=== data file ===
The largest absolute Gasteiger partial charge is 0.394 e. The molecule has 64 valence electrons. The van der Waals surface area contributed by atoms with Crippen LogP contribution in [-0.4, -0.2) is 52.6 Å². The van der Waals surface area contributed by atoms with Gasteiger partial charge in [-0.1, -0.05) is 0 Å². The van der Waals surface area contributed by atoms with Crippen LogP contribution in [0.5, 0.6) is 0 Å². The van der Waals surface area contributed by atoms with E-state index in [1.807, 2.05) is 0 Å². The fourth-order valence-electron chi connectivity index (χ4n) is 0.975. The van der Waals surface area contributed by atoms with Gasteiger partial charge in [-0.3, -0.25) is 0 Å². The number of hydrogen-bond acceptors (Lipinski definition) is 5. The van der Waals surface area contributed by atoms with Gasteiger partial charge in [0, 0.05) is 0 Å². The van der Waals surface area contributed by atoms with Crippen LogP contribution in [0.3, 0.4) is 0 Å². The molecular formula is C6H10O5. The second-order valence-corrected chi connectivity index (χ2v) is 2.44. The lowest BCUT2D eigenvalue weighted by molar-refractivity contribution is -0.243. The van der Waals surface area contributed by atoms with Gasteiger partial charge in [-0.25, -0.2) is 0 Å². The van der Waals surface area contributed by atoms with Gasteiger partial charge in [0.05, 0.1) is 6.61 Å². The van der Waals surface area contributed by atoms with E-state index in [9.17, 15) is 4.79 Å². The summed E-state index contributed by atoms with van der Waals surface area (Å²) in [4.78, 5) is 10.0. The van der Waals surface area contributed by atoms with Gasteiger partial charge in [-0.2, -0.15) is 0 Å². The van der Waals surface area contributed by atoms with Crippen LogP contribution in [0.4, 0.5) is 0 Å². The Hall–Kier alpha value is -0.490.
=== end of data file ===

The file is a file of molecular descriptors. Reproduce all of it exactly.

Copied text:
The largest absolute Gasteiger partial charge is 0.394 e. The molecule has 64 valence electrons. The van der Waals surface area contributed by atoms with Crippen LogP contribution in [-0.4, -0.2) is 52.6 Å². The van der Waals surface area contributed by atoms with Gasteiger partial charge in [-0.1, -0.05) is 0 Å². The van der Waals surface area contributed by atoms with Crippen LogP contribution in [0.5, 0.6) is 0 Å². The van der Waals surface area contributed by atoms with E-state index in [1.807, 2.05) is 0 Å². The fourth-order valence-electron chi connectivity index (χ4n) is 0.975. The van der Waals surface area contributed by atoms with Gasteiger partial charge in [-0.3, -0.25) is 0 Å². The number of hydrogen-bond acceptors (Lipinski definition) is 5. The van der Waals surface area contributed by atoms with Gasteiger partial charge in [0, 0.05) is 0 Å². The van der Waals surface area contributed by atoms with Crippen LogP contribution in [0.3, 0.4) is 0 Å². The molecular formula is C6H10O5. The second-order valence-corrected chi connectivity index (χ2v) is 2.44. The lowest BCUT2D eigenvalue weighted by molar-refractivity contribution is -0.243. The van der Waals surface area contributed by atoms with Gasteiger partial charge in [-0.25, -0.2) is 0 Å². The van der Waals surface area contributed by atoms with Gasteiger partial charge in [0.05, 0.1) is 6.61 Å². The van der Waals surface area contributed by atoms with E-state index in [9.17, 15) is 4.79 Å². The summed E-state index contributed by atoms with van der Waals surface area (Å²) in [4.78, 5) is 10.0. The van der Waals surface area contributed by atoms with Gasteiger partial charge in [-0.2, -0.15) is 0 Å². The van der Waals surface area contributed by atoms with Crippen LogP contribution in [0.4, 0.5) is 0 Å². The Hall–Kier alpha value is -0.490.